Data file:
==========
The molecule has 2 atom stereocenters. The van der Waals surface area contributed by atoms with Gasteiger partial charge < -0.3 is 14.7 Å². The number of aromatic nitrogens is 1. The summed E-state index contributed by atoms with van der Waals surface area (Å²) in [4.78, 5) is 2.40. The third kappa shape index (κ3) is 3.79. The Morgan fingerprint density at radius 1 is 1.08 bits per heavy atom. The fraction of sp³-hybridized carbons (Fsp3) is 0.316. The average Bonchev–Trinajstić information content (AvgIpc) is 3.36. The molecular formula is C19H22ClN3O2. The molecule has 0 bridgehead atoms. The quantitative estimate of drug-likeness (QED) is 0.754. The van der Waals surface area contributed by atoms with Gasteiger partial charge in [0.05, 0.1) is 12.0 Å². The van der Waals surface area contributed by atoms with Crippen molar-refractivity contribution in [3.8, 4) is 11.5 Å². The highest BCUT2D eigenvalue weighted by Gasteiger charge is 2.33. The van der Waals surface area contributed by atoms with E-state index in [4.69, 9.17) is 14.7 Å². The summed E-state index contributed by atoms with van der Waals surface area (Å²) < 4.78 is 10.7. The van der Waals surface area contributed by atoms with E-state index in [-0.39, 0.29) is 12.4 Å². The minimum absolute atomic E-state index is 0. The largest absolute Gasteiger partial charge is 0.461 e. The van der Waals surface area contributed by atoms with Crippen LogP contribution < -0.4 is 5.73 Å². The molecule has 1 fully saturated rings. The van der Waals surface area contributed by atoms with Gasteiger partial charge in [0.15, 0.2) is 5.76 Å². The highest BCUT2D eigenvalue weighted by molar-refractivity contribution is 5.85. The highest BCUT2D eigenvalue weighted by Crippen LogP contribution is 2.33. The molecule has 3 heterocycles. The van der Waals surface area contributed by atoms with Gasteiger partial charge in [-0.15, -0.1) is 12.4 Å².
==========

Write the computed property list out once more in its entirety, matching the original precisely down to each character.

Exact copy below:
The molecule has 2 atom stereocenters. The van der Waals surface area contributed by atoms with Gasteiger partial charge < -0.3 is 14.7 Å². The number of aromatic nitrogens is 1. The summed E-state index contributed by atoms with van der Waals surface area (Å²) in [4.78, 5) is 2.40. The third kappa shape index (κ3) is 3.79. The Morgan fingerprint density at radius 1 is 1.08 bits per heavy atom. The fraction of sp³-hybridized carbons (Fsp3) is 0.316. The average Bonchev–Trinajstić information content (AvgIpc) is 3.36. The molecular formula is C19H22ClN3O2. The molecule has 0 bridgehead atoms. The quantitative estimate of drug-likeness (QED) is 0.754. The van der Waals surface area contributed by atoms with Gasteiger partial charge in [0.05, 0.1) is 12.0 Å². The van der Waals surface area contributed by atoms with Crippen molar-refractivity contribution in [3.8, 4) is 11.5 Å². The highest BCUT2D eigenvalue weighted by Gasteiger charge is 2.33. The van der Waals surface area contributed by atoms with E-state index in [4.69, 9.17) is 14.7 Å². The summed E-state index contributed by atoms with van der Waals surface area (Å²) < 4.78 is 10.7. The van der Waals surface area contributed by atoms with E-state index in [-0.39, 0.29) is 12.4 Å². The minimum absolute atomic E-state index is 0. The largest absolute Gasteiger partial charge is 0.461 e. The van der Waals surface area contributed by atoms with Crippen LogP contribution < -0.4 is 5.73 Å². The molecule has 1 fully saturated rings. The van der Waals surface area contributed by atoms with Gasteiger partial charge in [0.15, 0.2) is 5.76 Å². The highest BCUT2D eigenvalue weighted by molar-refractivity contribution is 5.85. The highest BCUT2D eigenvalue weighted by Crippen LogP contribution is 2.33. The molecule has 3 heterocycles. The van der Waals surface area contributed by atoms with Gasteiger partial charge in [-0.15, -0.1) is 12.4 Å².